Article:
Most U.S. adults say they are confident that the Census Bureau will keep their personal information secure – yet a majority also say that they would be concerned if the data the 2020 census form collects from them were to be made public. With most people being encouraged to respond to the census online for the first time in 2020, those who are confident that the bureau will keep their data safe are also among the most likely to say they would prefer to respond to the census online.
There is more confidence in the Census Bureau to protect personal information than in some other organizations
For the most part, U.S. adults are confident the Census Bureau will keep their personal information safe from hackers or unauthorized users. About two-thirds say this (66%), including 18% who say they are very confident and 48% who are somewhat confident.
People are equally confident in their credit card company – 66% say this, including 17% who are very confident their credit card company will protect their information. These responses exclude people who say they do not have a credit card.
When it comes to other entities, though, the public expresses less confidence. About half (49%) say they are confident that the companies or retailers they do business with will keep their personal information safe, and only 6% say they are very confident about this. Far fewer say the same about social media sites. Only about a quarter (23%) say they are very or somewhat confident that the social media sites they use will protect their information (among those who did not indicate that they don’t use social media).
Older adults – those ages 50 and older – are more likely than 18- to 49-year-olds to say they are confident the Census Bureau will keep their information safe (70% vs. 63% say they are very or somewhat confident). White adults (70%) are also more likely to be confident in the Census Bureau than are black (60%) or Hispanic (62%) adults.
There are also differences by educational attainment. Adults with at least a bachelor’s degree are more likely than those with less education to feel confident about the safety of their personal information collected by the Census Bureau (73% vs. 64%).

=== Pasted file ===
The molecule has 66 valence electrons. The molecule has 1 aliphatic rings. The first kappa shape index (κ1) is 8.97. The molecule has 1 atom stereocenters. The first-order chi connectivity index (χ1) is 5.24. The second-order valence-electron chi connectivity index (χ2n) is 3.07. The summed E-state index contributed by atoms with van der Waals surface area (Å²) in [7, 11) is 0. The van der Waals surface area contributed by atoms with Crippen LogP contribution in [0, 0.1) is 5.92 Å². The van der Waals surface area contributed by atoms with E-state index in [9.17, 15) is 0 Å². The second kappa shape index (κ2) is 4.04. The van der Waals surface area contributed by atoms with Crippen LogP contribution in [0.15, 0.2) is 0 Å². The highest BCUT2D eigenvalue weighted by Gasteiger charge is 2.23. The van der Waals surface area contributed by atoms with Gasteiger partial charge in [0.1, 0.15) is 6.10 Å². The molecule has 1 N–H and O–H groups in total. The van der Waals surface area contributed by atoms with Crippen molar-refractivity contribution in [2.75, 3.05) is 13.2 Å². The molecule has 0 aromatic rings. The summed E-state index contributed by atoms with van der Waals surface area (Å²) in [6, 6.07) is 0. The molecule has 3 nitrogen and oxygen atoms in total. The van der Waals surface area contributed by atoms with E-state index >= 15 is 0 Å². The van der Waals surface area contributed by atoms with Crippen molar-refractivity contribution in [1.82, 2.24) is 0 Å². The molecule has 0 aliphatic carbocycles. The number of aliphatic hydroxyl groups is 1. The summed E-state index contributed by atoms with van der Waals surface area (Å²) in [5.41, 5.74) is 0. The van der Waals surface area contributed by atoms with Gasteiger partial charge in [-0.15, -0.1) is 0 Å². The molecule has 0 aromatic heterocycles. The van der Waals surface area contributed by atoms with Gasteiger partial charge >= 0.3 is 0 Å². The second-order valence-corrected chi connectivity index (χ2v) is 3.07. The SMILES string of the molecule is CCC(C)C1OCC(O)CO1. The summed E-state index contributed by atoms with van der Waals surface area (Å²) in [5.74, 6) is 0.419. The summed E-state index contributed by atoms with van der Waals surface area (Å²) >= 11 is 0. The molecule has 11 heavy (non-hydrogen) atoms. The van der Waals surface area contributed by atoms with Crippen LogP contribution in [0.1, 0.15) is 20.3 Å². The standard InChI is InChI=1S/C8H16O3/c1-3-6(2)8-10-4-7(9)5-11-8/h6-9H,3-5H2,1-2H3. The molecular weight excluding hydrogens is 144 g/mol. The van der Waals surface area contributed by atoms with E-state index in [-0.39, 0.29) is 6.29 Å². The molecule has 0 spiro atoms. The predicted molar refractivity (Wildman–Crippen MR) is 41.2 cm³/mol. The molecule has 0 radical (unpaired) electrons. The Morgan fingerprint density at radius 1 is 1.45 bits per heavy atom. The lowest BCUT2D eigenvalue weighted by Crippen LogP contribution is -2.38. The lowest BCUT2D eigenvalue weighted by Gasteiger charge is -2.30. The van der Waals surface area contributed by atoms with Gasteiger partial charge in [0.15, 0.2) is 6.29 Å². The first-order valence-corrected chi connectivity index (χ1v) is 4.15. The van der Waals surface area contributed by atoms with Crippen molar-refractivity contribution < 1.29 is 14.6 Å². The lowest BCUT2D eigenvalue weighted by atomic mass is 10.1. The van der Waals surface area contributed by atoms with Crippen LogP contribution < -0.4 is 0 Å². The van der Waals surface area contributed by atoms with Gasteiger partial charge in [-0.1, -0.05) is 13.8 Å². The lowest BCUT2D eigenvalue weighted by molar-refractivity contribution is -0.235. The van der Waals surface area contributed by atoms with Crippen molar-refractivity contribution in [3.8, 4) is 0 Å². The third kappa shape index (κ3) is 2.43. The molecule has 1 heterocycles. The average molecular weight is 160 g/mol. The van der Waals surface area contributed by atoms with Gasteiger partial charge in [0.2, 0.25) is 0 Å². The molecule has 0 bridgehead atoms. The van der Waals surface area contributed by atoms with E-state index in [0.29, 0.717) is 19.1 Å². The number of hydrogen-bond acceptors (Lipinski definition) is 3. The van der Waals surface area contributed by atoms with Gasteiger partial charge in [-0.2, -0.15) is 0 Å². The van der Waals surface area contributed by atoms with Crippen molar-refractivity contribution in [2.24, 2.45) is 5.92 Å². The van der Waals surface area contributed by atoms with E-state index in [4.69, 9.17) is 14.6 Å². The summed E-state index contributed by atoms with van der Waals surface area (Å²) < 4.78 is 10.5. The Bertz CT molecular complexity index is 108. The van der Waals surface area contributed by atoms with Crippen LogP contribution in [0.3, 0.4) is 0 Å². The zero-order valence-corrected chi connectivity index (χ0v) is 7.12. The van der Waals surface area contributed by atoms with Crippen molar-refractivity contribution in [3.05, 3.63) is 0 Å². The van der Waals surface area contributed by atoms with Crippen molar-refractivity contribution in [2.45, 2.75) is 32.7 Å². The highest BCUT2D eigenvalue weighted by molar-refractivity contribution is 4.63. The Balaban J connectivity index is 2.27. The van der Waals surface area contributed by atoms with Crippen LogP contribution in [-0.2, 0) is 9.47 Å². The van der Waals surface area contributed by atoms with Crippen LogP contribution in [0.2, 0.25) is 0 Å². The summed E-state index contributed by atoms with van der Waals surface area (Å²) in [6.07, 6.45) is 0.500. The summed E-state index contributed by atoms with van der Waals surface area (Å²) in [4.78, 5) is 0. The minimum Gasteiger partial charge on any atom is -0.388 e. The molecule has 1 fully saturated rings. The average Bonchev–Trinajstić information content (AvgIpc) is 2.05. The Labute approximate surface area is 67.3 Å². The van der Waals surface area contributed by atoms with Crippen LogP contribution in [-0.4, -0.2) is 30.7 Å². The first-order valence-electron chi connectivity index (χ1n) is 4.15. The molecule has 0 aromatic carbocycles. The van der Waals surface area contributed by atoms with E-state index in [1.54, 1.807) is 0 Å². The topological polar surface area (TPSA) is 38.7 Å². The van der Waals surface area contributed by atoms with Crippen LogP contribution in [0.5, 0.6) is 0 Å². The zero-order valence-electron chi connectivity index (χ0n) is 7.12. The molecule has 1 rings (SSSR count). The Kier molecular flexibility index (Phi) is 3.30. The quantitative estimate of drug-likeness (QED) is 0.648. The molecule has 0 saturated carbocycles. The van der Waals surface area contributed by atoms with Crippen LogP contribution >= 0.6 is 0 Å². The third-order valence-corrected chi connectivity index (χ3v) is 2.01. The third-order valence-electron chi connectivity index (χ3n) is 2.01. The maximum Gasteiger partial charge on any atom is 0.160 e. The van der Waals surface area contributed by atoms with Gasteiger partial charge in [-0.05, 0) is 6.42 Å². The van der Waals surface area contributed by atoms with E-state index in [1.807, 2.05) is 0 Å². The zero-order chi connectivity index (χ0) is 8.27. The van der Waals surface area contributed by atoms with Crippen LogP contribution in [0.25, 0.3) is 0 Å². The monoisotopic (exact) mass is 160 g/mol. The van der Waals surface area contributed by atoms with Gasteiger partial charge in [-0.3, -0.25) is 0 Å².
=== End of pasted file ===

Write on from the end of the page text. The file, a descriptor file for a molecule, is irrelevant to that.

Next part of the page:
Despite high confidence in Census Bureau, most say they would be concerned if there were a privacy breach
Although people generally believe the Census Bureau will do an adequate job of keeping their personal information safe from hackers or unauthorized users, if there were to be a breach, most would be concerned.
Two-thirds of U.S. adults say they would be very or somewhat concerned if all of their personal information included in the 2020 census form were made public, including 37% who say they would be very concerned.
For the most part, the groups who tend to have more confidence in the Census Bureau also tend to be less concerned about the consequences of this kind of data breach. For example, those with a bachelor’s degree or more education are somewhat less likely than those with some college education or less to be very concerned (34% vs. 38%).
Among other demographic groups, different patterns emerge. Although older adults are more likely than their younger counterparts to say they are confident the Census Bureau will protect their information, they are also more likely to be concerned about a breach of privacy. About four-in-ten adults ages 50 and older (42%) say they would be very concerned, compared with 33% of younger adults. Black adults are more concerned about what would happen if their personal information were made public (49% say they are very concerned) than are white (34%) or Hispanic (38%) adults.
Attitudes about data privacy affect whether people prefer to answer the census online or not
Those who express more confidence that the Census Bureau will protect their personal information are somewhat more likely to say they would prefer to respond to the census online (rather than in person, by mail or by telephone). Some 63% of those who are very or somewhat confident in the Census Bureau would prefer to answer online, compared with 57% of those who are not too or not at all confident.
As might be expected, those who are more comfortable sharing their personal information online are also more willing to answer the census online (67% of those who are slightly or not at all concerned about sharing their information online would prefer to answer online, vs. 55% of those who are at least somewhat concerned). These factors are associated with the preference to answer the census online, even after controlling for demographic characteristics such as age, education, voter registration, race or ethnicity, gender, and party affiliation or leaning.
However, concern about a breach of privacy is not correlated with the desire to answer online – 60% of those who would be very or somewhat concerned if their data were made public would prefer to answer online, about the same as the 62% of those who are not too or not at all concerned who would prefer to answer online.